Lenovo ThinkPad X13 Gen 2 review: A mainstream ThinkPad with a 16:10 display
The Lenovo ThinkPad X13 is meant to sit at the higher end of the ThinkPad lineup. While it’s typically meant to be light, like a more compact ThinkPad T14s or something like that, this one weighs over three pounds. That’s because it’s made out of aluminum, as opposed to carbon fiber or magnesium.
There are two key things new to this generation, and they’re both important. One is this product has a 16:10 display now, so it’s taller than before. The other thing is more obvious, as it comes with Intel’s 11th-gen ‘Tiger Lake’ processors. That means you also get Iris Xe graphics, Thunderbolt 4, and more.
Lenovo ThinkPad X13 Specs
|Processor||Intel Core i5-1335G7 (4C/8T, 2.4/4.2 GHz, 8MB)|
|Graphics||Intel Iris Xe Graphics|
|Memory||8GB LPDDR4x-4266 dual-channel|
|Display||13.3” WUXGA (1920 x 1200) IPS, 300 nits|
|Body||305.8×217.89×18.06mm (12.04×8.58×0.71”), 1.38kg (3.04lbs)|
|Storage||256GB M.2 2280 SSD|
|Connectivity||Intel Wi-Fi 6 AX210 + Bluetooth 5.2|
|Ports||(1) USB 3.2 Gen 1
(1) USB 3.2 Gen 1(always on)
(2) Thunderbolt 4
(1) HDMI 2.0
(1) headphone/microphone combo jack
(1) side docking connector
|Audio||Dolby Audio Speaker System certification 2W x 2 Stereo Speakers
Dual array microphones, far-field
|Input||6-row, multimedia Fn keys, LED backlight, spill-resistant
Mylar surface multi-touch touchpad, TrackPoint
|Security||Match-on-Chip Fingerprint Reader, 720p Camera with Privacy Shutter, Power-on password, Discrete TPM 2.0, TCG Certified, Kensington Nano Security Lock Slot|
|Battery||54.7 Wh battery, Rapid Charge|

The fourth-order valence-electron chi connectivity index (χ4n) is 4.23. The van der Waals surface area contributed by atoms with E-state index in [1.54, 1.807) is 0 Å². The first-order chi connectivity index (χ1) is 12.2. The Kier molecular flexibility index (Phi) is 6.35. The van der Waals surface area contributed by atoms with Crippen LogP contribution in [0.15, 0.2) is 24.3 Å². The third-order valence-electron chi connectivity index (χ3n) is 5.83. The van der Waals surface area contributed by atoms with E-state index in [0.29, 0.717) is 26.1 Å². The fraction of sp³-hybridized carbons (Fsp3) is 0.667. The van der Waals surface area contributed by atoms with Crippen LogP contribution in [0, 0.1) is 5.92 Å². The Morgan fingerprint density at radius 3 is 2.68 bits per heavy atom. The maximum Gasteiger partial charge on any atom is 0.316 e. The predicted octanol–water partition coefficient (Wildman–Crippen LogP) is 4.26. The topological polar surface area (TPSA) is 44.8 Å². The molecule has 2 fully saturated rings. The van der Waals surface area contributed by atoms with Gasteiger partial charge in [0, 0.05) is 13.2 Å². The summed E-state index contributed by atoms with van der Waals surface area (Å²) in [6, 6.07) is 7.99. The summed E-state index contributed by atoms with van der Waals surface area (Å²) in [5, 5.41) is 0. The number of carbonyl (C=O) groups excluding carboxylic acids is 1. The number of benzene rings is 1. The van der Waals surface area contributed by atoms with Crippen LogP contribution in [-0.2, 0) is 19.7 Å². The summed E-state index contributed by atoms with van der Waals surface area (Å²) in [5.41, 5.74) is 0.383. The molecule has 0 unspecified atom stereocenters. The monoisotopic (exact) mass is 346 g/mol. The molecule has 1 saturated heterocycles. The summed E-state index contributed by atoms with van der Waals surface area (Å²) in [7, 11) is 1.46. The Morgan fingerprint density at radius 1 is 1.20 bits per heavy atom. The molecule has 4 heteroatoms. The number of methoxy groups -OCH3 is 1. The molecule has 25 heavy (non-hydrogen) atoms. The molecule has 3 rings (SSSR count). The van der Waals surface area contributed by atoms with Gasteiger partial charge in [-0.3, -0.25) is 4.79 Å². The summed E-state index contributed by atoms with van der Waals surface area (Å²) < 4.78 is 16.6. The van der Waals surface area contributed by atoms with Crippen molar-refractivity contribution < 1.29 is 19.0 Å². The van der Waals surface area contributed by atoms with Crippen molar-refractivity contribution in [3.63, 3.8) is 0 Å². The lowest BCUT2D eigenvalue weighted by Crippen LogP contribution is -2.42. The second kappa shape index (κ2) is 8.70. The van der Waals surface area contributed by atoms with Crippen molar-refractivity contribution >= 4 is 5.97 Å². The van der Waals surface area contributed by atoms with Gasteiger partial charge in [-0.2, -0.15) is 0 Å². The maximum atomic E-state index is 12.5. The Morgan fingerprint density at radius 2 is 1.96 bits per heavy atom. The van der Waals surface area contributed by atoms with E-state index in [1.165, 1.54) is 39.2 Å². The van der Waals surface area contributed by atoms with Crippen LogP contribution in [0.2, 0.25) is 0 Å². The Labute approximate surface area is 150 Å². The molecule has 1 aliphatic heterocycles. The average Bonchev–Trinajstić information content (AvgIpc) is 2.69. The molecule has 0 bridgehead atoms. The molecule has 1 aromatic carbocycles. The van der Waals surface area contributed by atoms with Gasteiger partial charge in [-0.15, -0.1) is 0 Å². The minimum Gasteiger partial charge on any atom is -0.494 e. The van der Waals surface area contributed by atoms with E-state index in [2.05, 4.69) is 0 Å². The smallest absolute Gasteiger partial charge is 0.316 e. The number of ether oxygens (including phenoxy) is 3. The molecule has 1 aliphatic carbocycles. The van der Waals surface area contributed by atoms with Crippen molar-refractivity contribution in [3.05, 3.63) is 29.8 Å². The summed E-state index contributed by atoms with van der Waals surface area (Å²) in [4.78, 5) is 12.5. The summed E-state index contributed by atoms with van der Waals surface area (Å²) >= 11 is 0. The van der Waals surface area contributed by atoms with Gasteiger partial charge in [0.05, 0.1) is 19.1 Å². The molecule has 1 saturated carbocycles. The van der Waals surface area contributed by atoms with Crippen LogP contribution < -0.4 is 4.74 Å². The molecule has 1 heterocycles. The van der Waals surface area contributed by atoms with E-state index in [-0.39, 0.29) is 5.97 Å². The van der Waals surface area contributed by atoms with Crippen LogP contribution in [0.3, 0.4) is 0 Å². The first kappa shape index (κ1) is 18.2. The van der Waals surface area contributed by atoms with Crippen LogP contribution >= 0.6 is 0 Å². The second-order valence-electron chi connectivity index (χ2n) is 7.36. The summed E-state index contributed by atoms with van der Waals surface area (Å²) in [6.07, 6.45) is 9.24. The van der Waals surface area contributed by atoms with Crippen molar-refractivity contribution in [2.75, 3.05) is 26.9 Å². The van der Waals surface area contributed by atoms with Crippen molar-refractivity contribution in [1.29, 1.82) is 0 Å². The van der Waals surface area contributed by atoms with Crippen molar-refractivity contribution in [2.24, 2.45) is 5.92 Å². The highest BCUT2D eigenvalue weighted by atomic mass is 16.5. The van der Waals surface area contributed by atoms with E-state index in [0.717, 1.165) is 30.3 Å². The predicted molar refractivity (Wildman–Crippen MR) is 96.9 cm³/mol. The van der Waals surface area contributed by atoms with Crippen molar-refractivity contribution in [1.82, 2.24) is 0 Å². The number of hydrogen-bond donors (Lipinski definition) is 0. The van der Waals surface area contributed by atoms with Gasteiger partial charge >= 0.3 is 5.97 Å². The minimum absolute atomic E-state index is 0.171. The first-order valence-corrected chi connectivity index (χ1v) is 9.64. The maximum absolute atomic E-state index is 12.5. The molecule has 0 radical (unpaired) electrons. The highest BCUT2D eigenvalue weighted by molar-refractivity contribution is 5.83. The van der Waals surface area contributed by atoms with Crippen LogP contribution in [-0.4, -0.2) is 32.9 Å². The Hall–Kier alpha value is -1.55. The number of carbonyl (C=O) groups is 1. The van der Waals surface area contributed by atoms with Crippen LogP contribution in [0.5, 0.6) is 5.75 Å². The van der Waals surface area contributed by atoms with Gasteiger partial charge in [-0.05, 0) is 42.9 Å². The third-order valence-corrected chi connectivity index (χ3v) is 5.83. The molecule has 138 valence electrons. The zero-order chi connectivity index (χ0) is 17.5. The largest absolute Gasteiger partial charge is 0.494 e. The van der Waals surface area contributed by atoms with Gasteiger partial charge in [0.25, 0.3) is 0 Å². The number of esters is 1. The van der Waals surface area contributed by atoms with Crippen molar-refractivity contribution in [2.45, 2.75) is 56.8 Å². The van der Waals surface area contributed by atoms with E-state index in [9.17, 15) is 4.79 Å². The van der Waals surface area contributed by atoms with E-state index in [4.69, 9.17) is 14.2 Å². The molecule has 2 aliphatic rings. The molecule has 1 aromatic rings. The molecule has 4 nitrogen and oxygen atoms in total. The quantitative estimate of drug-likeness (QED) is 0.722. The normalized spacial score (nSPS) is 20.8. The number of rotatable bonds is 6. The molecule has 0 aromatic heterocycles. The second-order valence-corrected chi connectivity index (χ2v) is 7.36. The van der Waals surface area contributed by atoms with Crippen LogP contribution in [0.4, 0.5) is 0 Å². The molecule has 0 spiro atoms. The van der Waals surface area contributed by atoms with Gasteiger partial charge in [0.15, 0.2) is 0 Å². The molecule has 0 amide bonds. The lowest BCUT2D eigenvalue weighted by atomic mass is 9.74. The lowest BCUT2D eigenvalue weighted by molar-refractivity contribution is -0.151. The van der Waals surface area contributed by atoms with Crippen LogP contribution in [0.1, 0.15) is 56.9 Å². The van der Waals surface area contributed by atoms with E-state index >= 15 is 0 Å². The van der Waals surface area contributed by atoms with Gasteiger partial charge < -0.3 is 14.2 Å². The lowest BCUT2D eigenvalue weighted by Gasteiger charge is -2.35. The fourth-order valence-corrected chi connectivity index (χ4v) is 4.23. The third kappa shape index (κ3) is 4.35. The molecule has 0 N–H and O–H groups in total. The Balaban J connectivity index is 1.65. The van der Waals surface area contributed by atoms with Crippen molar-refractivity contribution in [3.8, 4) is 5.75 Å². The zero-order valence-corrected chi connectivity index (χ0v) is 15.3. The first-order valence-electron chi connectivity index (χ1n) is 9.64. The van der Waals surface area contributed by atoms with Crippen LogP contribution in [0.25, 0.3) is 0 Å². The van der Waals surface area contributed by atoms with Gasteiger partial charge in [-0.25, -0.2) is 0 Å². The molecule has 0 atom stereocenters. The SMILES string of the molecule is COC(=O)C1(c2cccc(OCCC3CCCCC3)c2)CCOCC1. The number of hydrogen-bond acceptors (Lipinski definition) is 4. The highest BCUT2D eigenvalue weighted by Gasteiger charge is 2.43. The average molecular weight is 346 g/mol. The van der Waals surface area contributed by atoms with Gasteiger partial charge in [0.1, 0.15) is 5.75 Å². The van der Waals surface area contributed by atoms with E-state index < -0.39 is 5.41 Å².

|Color and material||Storm Grey: Aluminum (top and bottom)|
|Operating System||Windows 10 Pro|
Obviously, you can spec it out with higher end options, like more RAM, more storage, 5G, and so on. This is just the model that Lenovo sent me.
Design and display: The ThinkPad X13 feels a lot like the X1 Yoga
The Lenovo ThinkPad X13 looks and feels a lot like a ThinkPad X1 Yoga, mostly in that it’s made out of aluminum and comes in a Storm Grey color. That’s not entirely common for ThinkPads, which are more well-known for coming in black and being made out of materials like carbon fiber. Unlike the X1 Yoga though, you can get the ThinkPad X13 in black, and you’ll shave about a quarter-pound off of the weight. After all, aluminum is one of the heaviest materials used for laptop chasses.
Obviously, an easy way to tell the difference between this and the X1 Yoga, externally, is this uses the silver ThinkPad logo, which is reserved for mainstream PCs. Indeed, a mainstream PC is exactly what this is. It’s got some nice things like Thunderbolt, but it’s missing some bells and whistles like an IR camera for Windows Hello.
There are two Thunderbolt 4 ports located on the left side of the laptop, one of which can be used with Lenovo’s mechanical docks. If you’re not using a dock however, you can use either port on its own for whatever you’d use Thunderbolt 4 for, whether it’s connecting multiple 4K displays or just charging. Also on the left side, there’s an HDMI 2.0 port and a USB 3.2 Gen 1 Type-A port, which means it gets 5Gbps.
On the right side, there’s another USB 3.2 Gen 1 Type-A port, which is fine. You’ll also find an optional Smart Card reader on that side.